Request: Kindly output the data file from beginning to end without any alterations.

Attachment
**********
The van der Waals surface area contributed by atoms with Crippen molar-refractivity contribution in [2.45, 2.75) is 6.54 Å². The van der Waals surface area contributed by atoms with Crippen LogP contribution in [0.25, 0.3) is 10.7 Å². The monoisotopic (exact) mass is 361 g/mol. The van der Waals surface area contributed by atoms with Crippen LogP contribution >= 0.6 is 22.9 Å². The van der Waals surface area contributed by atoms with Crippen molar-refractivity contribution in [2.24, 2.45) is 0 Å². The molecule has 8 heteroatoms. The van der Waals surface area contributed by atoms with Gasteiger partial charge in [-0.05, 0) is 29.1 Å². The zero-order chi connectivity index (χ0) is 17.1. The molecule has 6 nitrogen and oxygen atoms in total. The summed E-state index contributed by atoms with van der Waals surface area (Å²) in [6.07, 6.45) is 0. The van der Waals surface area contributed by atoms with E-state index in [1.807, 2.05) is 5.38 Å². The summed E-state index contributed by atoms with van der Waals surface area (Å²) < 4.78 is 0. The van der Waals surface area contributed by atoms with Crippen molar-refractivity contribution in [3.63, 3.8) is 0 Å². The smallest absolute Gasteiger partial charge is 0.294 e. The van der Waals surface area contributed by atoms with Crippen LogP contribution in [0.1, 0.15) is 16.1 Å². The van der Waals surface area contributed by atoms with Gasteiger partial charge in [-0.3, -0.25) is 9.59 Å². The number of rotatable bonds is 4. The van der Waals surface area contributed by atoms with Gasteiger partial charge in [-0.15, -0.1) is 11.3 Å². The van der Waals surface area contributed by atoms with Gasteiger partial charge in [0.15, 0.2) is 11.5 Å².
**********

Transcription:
The van der Waals surface area contributed by atoms with Crippen molar-refractivity contribution in [2.45, 2.75) is 6.54 Å². The van der Waals surface area contributed by atoms with Crippen LogP contribution in [0.25, 0.3) is 10.7 Å². The monoisotopic (exact) mass is 361 g/mol. The van der Waals surface area contributed by atoms with Crippen LogP contribution >= 0.6 is 22.9 Å². The van der Waals surface area contributed by atoms with Crippen molar-refractivity contribution in [2.24, 2.45) is 0 Å². The molecule has 8 heteroatoms. The van der Waals surface area contributed by atoms with Gasteiger partial charge in [-0.05, 0) is 29.1 Å². The zero-order chi connectivity index (χ0) is 17.1. The molecule has 6 nitrogen and oxygen atoms in total. The summed E-state index contributed by atoms with van der Waals surface area (Å²) in [6.07, 6.45) is 0. The van der Waals surface area contributed by atoms with E-state index in [1.807, 2.05) is 5.38 Å². The summed E-state index contributed by atoms with van der Waals surface area (Å²) < 4.78 is 0. The van der Waals surface area contributed by atoms with Crippen molar-refractivity contribution in [3.63, 3.8) is 0 Å². The smallest absolute Gasteiger partial charge is 0.294 e. The van der Waals surface area contributed by atoms with Crippen LogP contribution in [0.1, 0.15) is 16.1 Å². The van der Waals surface area contributed by atoms with Gasteiger partial charge in [-0.3, -0.25) is 9.59 Å². The number of rotatable bonds is 4. The van der Waals surface area contributed by atoms with Gasteiger partial charge in [-0.15, -0.1) is 11.3 Å². The van der Waals surface area contributed by atoms with Gasteiger partial charge in [0.15, 0.2) is 11.5 Å².